Water bottles are one of the main sources of single-use plastic consumption in the US. In one of our recent articles, we suggested getting reusable bottles instead and stop buying bottled water to help with this growing environmental issue.

But for many consumers, it can be difficult to choose a reusable water bottle when you are mindful about toxins and the harmful components that manufacturers add to the products we use. With all the data available around the negative impact of BPA on our health and the environment, it is a good idea to find alternatives to plastic if you can. If this is not possible your best bet is to use only BPA-free plastic in these instances.

Of course, it can be a challenge to figure out which plastic containers are truly BPA-free as not all manufacturers are honest with their labeling (let’s face it; when are manufacturers ever honest?). However, there is one way you can determine.

How to tell if a bottle has BPA

It can be difficult to determine if a plastic bottle is BPA-free. What are the indicators? Will it be written on the label? How will I know? We hear you, and luckily we have the answers.

Some bottles will carry a BPA-free label but others will not, which means consumers have to figure out other ways to tell if a container is BPA-free. One way to know is to check the bottom of the bottle for a number from one to seven (1-7) surrounded by a triangle made of three arrows (commonly known as the “recycling symbol”). Items with numbers 3, 6, and especially 7 are most likely to contain BPA. Items with 1, 2, 4, or 5 generally do not contain BPA.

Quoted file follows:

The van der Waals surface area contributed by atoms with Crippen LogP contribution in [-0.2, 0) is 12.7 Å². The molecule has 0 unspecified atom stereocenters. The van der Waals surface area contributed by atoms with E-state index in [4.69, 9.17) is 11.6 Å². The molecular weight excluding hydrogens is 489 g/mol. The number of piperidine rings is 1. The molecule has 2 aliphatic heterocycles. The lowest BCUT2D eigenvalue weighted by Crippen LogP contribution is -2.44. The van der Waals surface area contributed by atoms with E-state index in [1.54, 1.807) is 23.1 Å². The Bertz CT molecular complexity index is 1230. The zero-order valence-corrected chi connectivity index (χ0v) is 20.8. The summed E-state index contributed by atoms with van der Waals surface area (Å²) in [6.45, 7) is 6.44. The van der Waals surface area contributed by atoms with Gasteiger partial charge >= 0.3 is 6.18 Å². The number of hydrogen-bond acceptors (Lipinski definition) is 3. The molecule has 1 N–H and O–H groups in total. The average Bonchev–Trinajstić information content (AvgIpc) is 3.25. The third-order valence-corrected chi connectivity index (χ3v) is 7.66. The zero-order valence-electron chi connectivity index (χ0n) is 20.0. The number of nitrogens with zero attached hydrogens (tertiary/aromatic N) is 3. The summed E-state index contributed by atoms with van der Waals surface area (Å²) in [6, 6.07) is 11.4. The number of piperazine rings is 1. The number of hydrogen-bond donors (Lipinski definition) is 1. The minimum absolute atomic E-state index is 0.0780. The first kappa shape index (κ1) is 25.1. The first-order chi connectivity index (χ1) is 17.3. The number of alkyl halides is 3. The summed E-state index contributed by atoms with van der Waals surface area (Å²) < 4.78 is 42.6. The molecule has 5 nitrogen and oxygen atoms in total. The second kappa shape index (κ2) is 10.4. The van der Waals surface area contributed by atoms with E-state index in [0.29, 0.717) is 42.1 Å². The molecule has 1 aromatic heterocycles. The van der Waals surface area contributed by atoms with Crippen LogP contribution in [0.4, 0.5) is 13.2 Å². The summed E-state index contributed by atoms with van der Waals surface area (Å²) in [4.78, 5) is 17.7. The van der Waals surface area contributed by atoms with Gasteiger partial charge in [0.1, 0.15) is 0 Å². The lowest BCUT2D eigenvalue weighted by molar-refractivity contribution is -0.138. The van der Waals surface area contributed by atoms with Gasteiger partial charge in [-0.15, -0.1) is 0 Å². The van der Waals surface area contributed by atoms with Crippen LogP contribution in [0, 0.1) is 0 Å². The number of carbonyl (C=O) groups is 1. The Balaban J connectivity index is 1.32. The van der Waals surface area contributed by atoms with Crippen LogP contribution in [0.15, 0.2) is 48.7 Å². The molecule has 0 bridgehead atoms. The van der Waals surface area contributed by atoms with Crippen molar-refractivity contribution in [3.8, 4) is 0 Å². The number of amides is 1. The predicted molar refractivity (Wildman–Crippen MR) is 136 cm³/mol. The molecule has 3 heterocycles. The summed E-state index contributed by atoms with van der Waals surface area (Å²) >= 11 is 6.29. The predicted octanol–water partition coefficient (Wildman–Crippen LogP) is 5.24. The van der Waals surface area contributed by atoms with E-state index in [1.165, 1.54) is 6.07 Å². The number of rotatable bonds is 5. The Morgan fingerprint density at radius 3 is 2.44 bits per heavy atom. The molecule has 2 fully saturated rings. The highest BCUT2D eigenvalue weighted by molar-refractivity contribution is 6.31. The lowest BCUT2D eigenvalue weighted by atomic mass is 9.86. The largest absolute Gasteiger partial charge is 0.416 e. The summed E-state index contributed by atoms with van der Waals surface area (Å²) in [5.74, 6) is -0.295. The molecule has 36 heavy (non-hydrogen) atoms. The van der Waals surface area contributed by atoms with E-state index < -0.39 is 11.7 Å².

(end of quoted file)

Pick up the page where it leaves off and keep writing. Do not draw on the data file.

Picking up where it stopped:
Do BPA-free bottles cost more?

The cost of BPA-free water bottles is about the same as the cost of its more harmful counterpart. So cost should not deter you from making the right choice for yourself and your family. In fact, the similar price point is all the more reason to go ahead and get the BPA-free option.

What are your options?

Once you’ve made the decision to buy BPA-free reusable water bottles the next question, naturally, will have to do with your options. If you think plastic is the only option you couldn’t be more wrong.

BPA-Free plastic water bottles

While there is some research that suggests that BPA-free plastic may contain other harmful components, for now, we’re still adding them to our list of reusable water bottles. We suggest that you take the necessary steps to ensure that the plastic is BPA-free however, to avoid any issues.

Glass water bottles

Glass water bottles are a great option to replace your plastic water bottle. While they are not a good option for kids for obvious reasons, their sleek appearance makes them a great choice for the more style savvy water drinker. It also helps that they are sometimes sold with protective sleeves to prevent accidents.

Some retailers even offer to personalize bottles so you can get a little more expressive and add a name, quote or other embellishments to your bottle.

Stainless steel water bottles

Stainless steel water bottles are our absolute favorite. Mainly because they are very versatile and work for everyone. You never have to worry about dropping them and they eliminate the concerns around using plastic. These bottles come in a wide variety of colors, shapes, and sizes which means you will have no trouble finding one that suits your lifestyle and your taste.

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